Healthy Home Tips for Cold and Flu Season - Laura Gaskill, Houzz Contributor
Where I am located, as of now, the weather is still beautiful. But you can definitely feel the cool fall air creeping in, which inevitably leads to cold and flu season. I just happened to come across a helpful article by Laura Gaskill that covers things that you can do to help reduce the spread of germs. It goes as follows:
Coming down with a bad cold or the flu is dreadful. And for pregnant women, people with certain chronic medical conditions, children under 5 and people over 65, the flu can even lead to potentially dangerous complications. Thankfully, there are steps you can take at home to increase your chances of staying healthy and to prevent spreading illness when someone in your household is sick. Here are 10 practices to put in place now so you can stay well this year.
1. Stock Every Sink
One of the simplest and most effective tools in your cold and flu prevention arsenal is hand washing. Stock every sink in the house with liquid soap and fresh towels. There’s no need to get antibacterial soap — regular soap and warm water are all you need.
Make sure everyone in your home (especially kids) knows to wash up after blowing their nose, touching their face, eating or using the bathroom.
In addition to frequent hand washing, the Centers for Disease Control and Preventionrecommend that you keep your distance from people who are sick, get the flu vaccine and stay home if you do come down with a cold or the flu.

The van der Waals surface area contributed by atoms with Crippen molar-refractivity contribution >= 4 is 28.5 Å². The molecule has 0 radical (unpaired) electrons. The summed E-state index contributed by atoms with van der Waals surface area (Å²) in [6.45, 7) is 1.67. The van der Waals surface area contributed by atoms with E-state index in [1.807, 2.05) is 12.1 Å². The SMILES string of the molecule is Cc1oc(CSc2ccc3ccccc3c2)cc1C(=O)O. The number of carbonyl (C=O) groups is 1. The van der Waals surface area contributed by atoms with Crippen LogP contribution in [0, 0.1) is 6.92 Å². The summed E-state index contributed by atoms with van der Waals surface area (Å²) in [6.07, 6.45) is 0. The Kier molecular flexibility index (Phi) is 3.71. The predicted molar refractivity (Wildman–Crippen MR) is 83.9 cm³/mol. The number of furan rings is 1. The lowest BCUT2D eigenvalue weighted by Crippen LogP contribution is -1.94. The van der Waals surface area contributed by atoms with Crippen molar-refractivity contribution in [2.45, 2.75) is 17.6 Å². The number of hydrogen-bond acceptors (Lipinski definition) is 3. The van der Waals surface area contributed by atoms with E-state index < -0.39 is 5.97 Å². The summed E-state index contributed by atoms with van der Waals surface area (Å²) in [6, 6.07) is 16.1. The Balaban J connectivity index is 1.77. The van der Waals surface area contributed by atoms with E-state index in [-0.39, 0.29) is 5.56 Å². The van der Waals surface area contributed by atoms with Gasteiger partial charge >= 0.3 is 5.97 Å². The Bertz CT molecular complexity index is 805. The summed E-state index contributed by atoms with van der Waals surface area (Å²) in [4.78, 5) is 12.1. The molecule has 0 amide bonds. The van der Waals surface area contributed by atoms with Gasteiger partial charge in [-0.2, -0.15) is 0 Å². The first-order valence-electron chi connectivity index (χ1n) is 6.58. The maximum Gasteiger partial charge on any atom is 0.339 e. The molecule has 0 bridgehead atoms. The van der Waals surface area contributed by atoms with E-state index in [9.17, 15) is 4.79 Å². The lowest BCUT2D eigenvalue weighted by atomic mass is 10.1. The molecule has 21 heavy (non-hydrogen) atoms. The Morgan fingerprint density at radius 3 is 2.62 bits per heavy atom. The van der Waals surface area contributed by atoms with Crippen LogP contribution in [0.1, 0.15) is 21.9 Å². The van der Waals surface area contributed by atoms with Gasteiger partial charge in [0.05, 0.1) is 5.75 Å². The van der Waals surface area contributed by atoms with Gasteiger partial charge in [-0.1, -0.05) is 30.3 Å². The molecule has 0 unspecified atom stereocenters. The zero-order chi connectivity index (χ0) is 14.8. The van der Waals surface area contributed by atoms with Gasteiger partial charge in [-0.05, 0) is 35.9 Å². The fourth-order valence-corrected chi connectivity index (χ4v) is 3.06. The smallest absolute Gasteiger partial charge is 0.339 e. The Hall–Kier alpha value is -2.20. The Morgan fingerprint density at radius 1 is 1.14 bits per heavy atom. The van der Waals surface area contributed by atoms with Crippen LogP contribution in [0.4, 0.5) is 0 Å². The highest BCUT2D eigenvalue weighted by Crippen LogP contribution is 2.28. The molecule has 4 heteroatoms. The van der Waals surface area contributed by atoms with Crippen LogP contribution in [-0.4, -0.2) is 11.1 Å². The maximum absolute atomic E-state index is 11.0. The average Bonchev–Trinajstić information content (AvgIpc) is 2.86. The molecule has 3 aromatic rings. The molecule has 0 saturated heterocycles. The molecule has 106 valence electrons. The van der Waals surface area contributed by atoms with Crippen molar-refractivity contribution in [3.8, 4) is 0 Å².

2. Leave Shoes at the Door
Keep the germs that have hitched a ride on the soles of your shoes from spreading throughout your house by taking shoes off at the door every time.
As a reminder, position a benchnear the door along with a shelf or tray to hold shoes.
A doormat outside your front door and a rug inside can also help collect dirt and germs before you enter your home.
3. Keep Germs Off Your Toothbrush
There’s no nice way to put this: Every time you flush the toilet, microscopic particles become airborne and land … basically all over the bathroom.
Putting the lid down before flushing can help, but since you can’t know if others in your household will do this, it’s best to stash your toothbrush and other personal hygiene items in a closed cabinet or drawer.
This is especially important if someone in your household has a cold or the flu, but it wouldn’t hurt to make it a regular habit.
4. Wash Linens and Dishes in Hot Water
Once a week, wash bedding and towels in the washing machine on the hottest setting to kill germs. If someone in your household has the flu, be sure to wash their bedding (including blankets if possible) in hot water, and wash your hands immediately after handling dirty laundry.
If you have a dishwasher with a sanitize setting, use it to clean dishes, especially if someone in the house is sick. When washing dishes by hand, first soak your dishes in a dishpan filled with soapy water as hot as your faucet will go.
5. Get a Humidifier
Indoor humidity levels greater than 40 percent make it significantly harder to spread influenza virus from particles released by coughing, according to research from the National Institute for Occupational Safety and Health. Simply put, if you add moisture to the air in your home (or office) by using a humidifier, you’ll be less likely to catch that bug that’s going around. If you do use a humidifier, it’s important to clean it regularly since humidifiers can breed bacteria.